Other Really Important Pages

There are some other really important pages that you probably want to consider.  It’s not always necessary but a privacy policy isn’t a bad idea.  If you want to be a smarty pants about it of course you are going to have a homepage.  For a college or university a quick facts page probably is a pretty good idea.

So hopefully you have these basic, fundamental required pages on your site?  If not what are you waiting for.  As always remember it’s always about your visitors so make their experience as great and comforting as possible.  If you are looking for some good examples just start looking on your favorite sites that you visit daily.  Wanting a specifically Higher Education example there are thousands listed on eduStyle so jump over there and surf around.

Oh one final note. Although you see these pages called all sorts of things on sites (sitemap is commonly called a directory for example) remember that your audience is what is most important so use a descriptive term that they will understand.

Photo Credit: “Turn the Page” by jacqueline-w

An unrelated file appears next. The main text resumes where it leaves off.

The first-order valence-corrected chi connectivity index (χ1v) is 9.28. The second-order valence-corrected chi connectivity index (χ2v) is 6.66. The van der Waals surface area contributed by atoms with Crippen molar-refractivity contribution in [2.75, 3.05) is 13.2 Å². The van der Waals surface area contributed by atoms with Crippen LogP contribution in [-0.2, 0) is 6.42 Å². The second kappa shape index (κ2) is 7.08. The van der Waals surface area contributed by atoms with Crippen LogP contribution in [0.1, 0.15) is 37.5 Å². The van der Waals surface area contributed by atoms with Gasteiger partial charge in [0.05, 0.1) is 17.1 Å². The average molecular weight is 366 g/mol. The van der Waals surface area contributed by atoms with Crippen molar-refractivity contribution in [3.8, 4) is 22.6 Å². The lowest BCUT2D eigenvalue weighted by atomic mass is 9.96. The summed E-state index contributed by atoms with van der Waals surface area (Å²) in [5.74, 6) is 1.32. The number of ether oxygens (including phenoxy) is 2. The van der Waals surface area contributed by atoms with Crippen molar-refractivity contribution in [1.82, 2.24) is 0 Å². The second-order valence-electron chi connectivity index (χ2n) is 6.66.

This post was written by:

Kyle James

Kyle James - who has written 227 posts on .eduGuru

Kyle is currently the Customer in Residence at HubSpot, a Co-Founder at nuCloud and  formerly the webmaster at Wofford College. Kyle is an active contributor in the social media spectrum. Although his background is technical, he claims to know a thing or two about marketing, but mostly that revolves around SEO, analytics, blogging, and social media. He has spoken at multiple national conferences and done countless webinars on topics ranging from e-mail marketing to social media and Web analytics. He's definitely a fairly nice guy.

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19 Responses to “The Three Pages That Every Site Should Have”

  1. Rachel Reuben Says:

    Hmm. I’m not sure I agree with the “sitemap” as a must have. It feels very late 1990′s to me. I see the SEO advantage, but it’s a tremendous amount of work to keep up with, unless you use a magical tool (and have time to learn it, and update it, and it actually works). Aside from that one advantage, I don’t think you should have to “show” or “explain” your information architecture. It should be clear enough that users can easily tell where they are, where they’re going, where they came from, etc. without having to spend time on a separate page that outlines how the site is laid out. Also, there should be tons of duplication - there should never be just one way to find a page/information, so site maps for most university sites would be ginormous and never-ending.